By MJ Lee
At the height of the 2012 campaign, it was reported that Warren had listed herself as having Native American roots at Harvard University. Soon, there was a “full-blown campaign frenzy,” Warren recalls, with Republicans demanding that she prove her Native-American roots and accusing her of getting her job at the elite university by making false claims about her personal background.
Caught off-guard, Warren admits that she “fumbled” when reporters first asked her about the controversy.
Things only got worse when the Brown campaign asked whether her parents had lied to their children about her family. “He attacked my dead parents,” Warren writes. “I was hurt, and I was angry.”
Brown’s allegation that Warren had used her background to get ahead “simply wasn’t true,” she writes. “I was stunned by the attacks.”
Warren devotes a section of her book—called “Native American”—to this controversy, explaining that she had simply grown up learning about her Native American background from her family and that as a kid, she had never questioned her family’s stories or asked for documentation.
“Everyone on our mother’s side—aunts, uncles, and grandparents—talked openly about their Native American ancestry,” she wrote. “My brothers and I grew up on stories about our grandfather building one-room schoolhouses and about our grandparents’ courtship and their early lives together in Indian Territory.”
New book recounts controversy
By Bob McGovern
“What really threw me, though, were the constant attacks from the other side,” Warren wrote, according to Politico.com, which received an advance copy of Warren’s book, “A Fighting Chance,” due to be released April 22.
“I would almost persuade myself that I was starting to get the hang of full-throttle campaigning and then—bam! Out of left field, the state Republican Party, or the Scott Brown campaign, or some blogger, would launch a rocket at me,” Warren wrote.
The Herald first reported that Indian tribes had no record of membership by Warren, and that genealogists were unable to confirm any Native American heritage. It later emerged that Warren had listed herself as a minority in the nation’s leading directory of law professors for a period of a decade as she moved up in academia, and she was ultimately cited by Harvard University as a minority hire.
Facts contradict claims
Cherokee women want to meet Elizabeth Warren on book tour
To get Warren to understand why they are hurt and angry that she assumed, then discarded, Native American identity.
By William A. Jacobson
Barnes is the Cherokee Genealogist whose groundbreaking genealogical research exposed the falsehood to Warren’s claims. Barnes and her team of Cherokee genealogists traced Warren’s family lines back to the early 1800s and documented that Warren’s family not only was not Cherokee or other Native American, but also that they never lived as such.
By Michael Patrick Leahy
As far back as 1986, while she was still a professor at the University of Texas Law School, Senator Warren consciously requested special treatment by falsely self-identifying as a "Minority Law Teacher." Her request for special treatment began with information she provided that was published in the 1986-1987 Association of American Law Schools (AALS) Directory of Faculty.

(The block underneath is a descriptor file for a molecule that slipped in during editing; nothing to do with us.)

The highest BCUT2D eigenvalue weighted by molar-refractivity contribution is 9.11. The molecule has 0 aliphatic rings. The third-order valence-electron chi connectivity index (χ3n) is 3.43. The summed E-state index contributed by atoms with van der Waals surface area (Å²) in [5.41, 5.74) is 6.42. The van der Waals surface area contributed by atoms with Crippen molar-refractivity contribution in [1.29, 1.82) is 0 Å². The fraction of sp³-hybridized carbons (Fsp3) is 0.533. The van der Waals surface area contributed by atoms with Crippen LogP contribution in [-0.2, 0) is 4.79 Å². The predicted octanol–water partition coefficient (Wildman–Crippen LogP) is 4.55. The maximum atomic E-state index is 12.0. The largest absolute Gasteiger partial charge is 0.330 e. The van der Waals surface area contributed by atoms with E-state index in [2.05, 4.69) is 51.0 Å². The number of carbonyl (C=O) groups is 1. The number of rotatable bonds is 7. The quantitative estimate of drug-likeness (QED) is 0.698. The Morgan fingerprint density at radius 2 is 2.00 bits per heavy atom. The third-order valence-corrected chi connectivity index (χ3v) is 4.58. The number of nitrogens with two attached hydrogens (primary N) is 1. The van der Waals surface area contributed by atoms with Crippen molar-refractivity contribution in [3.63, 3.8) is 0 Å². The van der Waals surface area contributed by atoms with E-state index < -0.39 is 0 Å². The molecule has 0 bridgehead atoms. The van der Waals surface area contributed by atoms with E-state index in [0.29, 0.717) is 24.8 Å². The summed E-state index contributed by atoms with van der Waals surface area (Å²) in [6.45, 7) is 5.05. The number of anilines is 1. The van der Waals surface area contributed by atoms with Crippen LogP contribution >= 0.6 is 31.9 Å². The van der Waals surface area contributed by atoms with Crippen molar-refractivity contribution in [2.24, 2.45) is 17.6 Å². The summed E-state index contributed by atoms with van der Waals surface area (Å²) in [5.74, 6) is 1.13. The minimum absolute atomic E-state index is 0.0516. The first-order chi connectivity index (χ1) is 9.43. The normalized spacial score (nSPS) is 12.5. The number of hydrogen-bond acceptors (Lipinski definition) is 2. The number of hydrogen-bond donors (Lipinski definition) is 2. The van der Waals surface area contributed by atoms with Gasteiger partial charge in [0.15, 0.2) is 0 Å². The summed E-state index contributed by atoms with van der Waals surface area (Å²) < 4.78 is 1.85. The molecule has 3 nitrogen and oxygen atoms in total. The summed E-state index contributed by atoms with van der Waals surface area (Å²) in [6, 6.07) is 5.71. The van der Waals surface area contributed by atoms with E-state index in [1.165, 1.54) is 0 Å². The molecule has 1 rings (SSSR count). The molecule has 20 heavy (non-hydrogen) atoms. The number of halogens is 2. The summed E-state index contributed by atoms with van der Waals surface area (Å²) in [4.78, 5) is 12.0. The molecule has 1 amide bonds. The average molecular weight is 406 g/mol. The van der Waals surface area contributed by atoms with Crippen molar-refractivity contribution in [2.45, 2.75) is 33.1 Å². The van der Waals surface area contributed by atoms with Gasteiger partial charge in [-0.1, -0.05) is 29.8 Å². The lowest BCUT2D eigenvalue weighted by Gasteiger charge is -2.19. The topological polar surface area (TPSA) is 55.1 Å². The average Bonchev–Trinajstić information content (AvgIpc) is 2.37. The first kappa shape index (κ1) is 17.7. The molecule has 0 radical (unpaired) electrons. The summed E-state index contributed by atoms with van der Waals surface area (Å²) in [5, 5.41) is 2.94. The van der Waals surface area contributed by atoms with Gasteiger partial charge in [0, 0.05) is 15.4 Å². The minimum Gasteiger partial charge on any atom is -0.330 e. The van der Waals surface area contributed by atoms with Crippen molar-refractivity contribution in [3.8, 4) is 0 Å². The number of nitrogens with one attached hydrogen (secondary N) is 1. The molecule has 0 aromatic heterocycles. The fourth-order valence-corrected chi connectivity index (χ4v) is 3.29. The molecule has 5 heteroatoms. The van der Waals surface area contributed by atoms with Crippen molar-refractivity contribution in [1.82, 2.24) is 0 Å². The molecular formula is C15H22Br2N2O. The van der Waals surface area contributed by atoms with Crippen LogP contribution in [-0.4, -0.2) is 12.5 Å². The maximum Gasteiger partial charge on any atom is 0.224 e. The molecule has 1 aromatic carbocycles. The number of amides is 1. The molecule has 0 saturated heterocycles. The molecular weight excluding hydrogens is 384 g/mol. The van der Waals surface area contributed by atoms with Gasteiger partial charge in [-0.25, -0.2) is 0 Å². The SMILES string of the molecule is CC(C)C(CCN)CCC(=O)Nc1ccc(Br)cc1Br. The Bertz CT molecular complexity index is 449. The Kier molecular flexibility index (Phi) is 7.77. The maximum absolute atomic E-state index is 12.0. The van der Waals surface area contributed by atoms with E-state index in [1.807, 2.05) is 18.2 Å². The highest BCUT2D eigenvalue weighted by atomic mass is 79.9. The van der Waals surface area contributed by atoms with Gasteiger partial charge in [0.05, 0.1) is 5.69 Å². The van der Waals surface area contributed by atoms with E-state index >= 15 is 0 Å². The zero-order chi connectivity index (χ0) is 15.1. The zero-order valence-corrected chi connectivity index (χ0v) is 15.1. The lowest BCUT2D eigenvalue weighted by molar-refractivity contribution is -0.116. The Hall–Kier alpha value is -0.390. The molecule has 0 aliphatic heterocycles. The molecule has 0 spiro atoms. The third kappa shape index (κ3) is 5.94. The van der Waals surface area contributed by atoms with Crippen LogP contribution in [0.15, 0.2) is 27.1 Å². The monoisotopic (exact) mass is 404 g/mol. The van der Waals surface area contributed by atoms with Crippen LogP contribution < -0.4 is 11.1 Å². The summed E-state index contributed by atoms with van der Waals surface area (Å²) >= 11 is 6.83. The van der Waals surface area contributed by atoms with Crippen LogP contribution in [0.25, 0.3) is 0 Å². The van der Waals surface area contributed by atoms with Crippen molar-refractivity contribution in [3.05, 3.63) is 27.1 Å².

Breitbart's Pollak reported in May 2012 that despite Senator Warren's claim she wanted to "meet other people with tribal roots," she never attended or participated in a single event sponsored by Harvard University's Native American Program (HUNAP) at Harvard Law School before or after she landed a job there.
Well, so were the feelings of the Natives who tried to interview her, to get her to talk about the controversy. She refused every overture to explain her alleged Cherokee ancestry. So no one should feel sorry for her.
Apparently she wrote an entire chapter on the subject, but literally said nothing new. She was simply repeating her family stories, she says again, with no curiosity about whether they were true or not. One has to wonder if someone this thoughtless has the right temperament to be senator...or president.
It's extremely well-known throughout Indian country that people claim Cherokee ancestry with little or no evidence. But Warren the "Native" is as naive and ignorant as a child about this problem. Like every Indian wannabe of the last century, she never considered genealogy or DNA to verify her claims. She was happy just "playing Indian."
But that's not the only issue. She didn't just acknowledge her alleged Native roots. She actively claimed to be Native for decades. She used it in her professional career.
You normally can't do that unless you're enrolled in a tribe. If you're not enrolled, perhaps you can do it if you're substantially Native by blood--e.g., one-fourth or more. Neither of these conditions applies to Warren.
So why did she claim to be not merely of Native heritage, but flat-out Native? And why has she stopped making the claim? Why isn't she proudly declaring herself Native at every opportunity if she is, indeed, proud of being Native?
These are the type of questions Warren can't or won't answer. And that's why critics won't let her get away with her flimsy claims.
For more on Elizabeth Warren, see Delaune: Politicans Ignore Native Concerns and My Thoughts on Brown vs. Warren.
(Apologies for whoever misspelled "determined" in this image.)